For the most part, the food industry has been fairly insular in its trends analysis. The easiest way to describe this behavior is that, “food trends beget food trends.” True, research has often been done to understand foodservice operator and consumer behavior and demands—as they relate to food. However, for the industry to truly be innovative, and continue to be relevant well beyond the Millennial boom, insights professionals will need to look well outside of food to better anticipate consumers’ changing relationship with food.

Consider the travel industry. According to a study by MMGY Global in June 2017, Millennial households plan to spend 19% more on vacations during the next year and travel 35% more than the previous year. Based on their findings, international unrest may drive Millennials to take more domestic trips. An increased focus on domestic travel—with many of the top domestic locations ranging from New Orleans and Minneapolis to Columbus, Ohio, and Hawaii—is likely to increase interest in those regional specialties and flavors.

By contrast, top international travel destinations for 2018 include locations in Eastern Europe including Latvia, Poland, and Croatia; locations in Africa such as Kenya, Morocco, and Egypt; several locations throughout the Mediterranean from Spain and Portugal to Greece and Cyprus; and many destinations throughout Asia including South Korea, Japan, and Vietnam. Expect elements from many of these venues—particularly spices, sauces, and spreads—to do very well during the next year.

But travel is an easy pairing with food, as so many trips tend to be food focused. Consider, however, the growing link between the beauty industry and food. This may seem far less intuitive, but this connection is becoming even more significant and deserves more focus.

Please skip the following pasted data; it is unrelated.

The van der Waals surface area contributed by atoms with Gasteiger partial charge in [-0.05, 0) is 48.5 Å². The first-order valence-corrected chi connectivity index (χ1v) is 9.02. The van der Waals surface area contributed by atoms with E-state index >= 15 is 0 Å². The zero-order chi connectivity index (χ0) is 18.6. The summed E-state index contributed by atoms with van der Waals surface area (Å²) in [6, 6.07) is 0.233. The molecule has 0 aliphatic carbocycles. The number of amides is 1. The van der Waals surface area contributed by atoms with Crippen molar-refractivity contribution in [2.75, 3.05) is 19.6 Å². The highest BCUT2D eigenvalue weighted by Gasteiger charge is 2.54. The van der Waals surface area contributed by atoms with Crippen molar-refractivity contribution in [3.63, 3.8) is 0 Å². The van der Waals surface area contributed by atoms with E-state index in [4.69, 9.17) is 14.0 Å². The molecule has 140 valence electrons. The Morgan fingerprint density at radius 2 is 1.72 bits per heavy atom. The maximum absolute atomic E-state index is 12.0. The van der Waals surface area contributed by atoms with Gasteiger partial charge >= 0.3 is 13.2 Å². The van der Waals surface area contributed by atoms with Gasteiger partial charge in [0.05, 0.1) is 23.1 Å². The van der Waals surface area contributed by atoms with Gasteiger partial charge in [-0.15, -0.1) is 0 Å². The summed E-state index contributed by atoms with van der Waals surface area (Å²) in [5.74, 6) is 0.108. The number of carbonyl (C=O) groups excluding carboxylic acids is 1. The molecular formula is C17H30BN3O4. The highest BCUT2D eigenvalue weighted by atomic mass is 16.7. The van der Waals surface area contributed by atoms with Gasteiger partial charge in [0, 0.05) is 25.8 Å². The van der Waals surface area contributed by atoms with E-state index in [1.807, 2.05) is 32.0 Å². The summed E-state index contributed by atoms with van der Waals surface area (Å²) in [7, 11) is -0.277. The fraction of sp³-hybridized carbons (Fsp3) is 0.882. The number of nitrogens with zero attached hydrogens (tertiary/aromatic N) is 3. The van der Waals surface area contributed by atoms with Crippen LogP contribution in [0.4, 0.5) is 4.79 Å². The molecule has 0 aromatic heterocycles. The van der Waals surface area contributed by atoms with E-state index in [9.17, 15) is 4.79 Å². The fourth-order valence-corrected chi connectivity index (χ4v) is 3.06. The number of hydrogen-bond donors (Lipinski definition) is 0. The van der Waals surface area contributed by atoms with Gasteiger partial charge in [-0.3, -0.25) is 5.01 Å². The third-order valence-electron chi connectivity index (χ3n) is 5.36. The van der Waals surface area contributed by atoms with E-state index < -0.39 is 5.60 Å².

The best example of this growing link is activated charcoal. It is arguably one of the hottest fads and can be found in everything from juices to pizza crusts. In beauty, charcoal has been used for years for its detoxifying properties. Another example is the increased use of collagen to fortify food products. Jamba Juice, for example, has a collagen boost available for its smoothies. Collagen became a significant issue for beauty products years before. Green tea beauty products gained favor as green tea grew in foodservice. The same was seen with honey, salts, and coconut. Tracking the beauty industry can provide both inspiration and innovation.

Not to be left out, fashion also is informing how foods are designed and presented. Consider the explosion of Millennial pink. It may be difficult to draw a direct line from its increased popularity in clothes to its use in food. However, as it grew in popularity so too did pink food. Consider the growth in rose wines, unicorn colored cakes and other desserts, and Starbucks’ recent introduction in Hong Kong of the Strawberry Honey Blossom Crème Frappuccino. Currently, there are more than 22,000 posts for #pinkfood on Instagram.

Although the food industry has enjoyed a critical role in the lives of Millennial consumers, the same may not be true for Gen Z. In contrast to previous generations, Gen Z consumers will have a higher bar for food, and a broader comfort zone. It’s also very likely they will focus on other categories more so than food. As such, food and beverage companies must innovate more broadly to remain relevant to rapidly shifting consumer behavior. Looking at trends, needs, preferences and demands in other industries can lead to unique food products and new food-based experiences to keep consumers engaged.

Originally appeared in the April, 2018 issue of Prepared Foods as Think Outside the Box.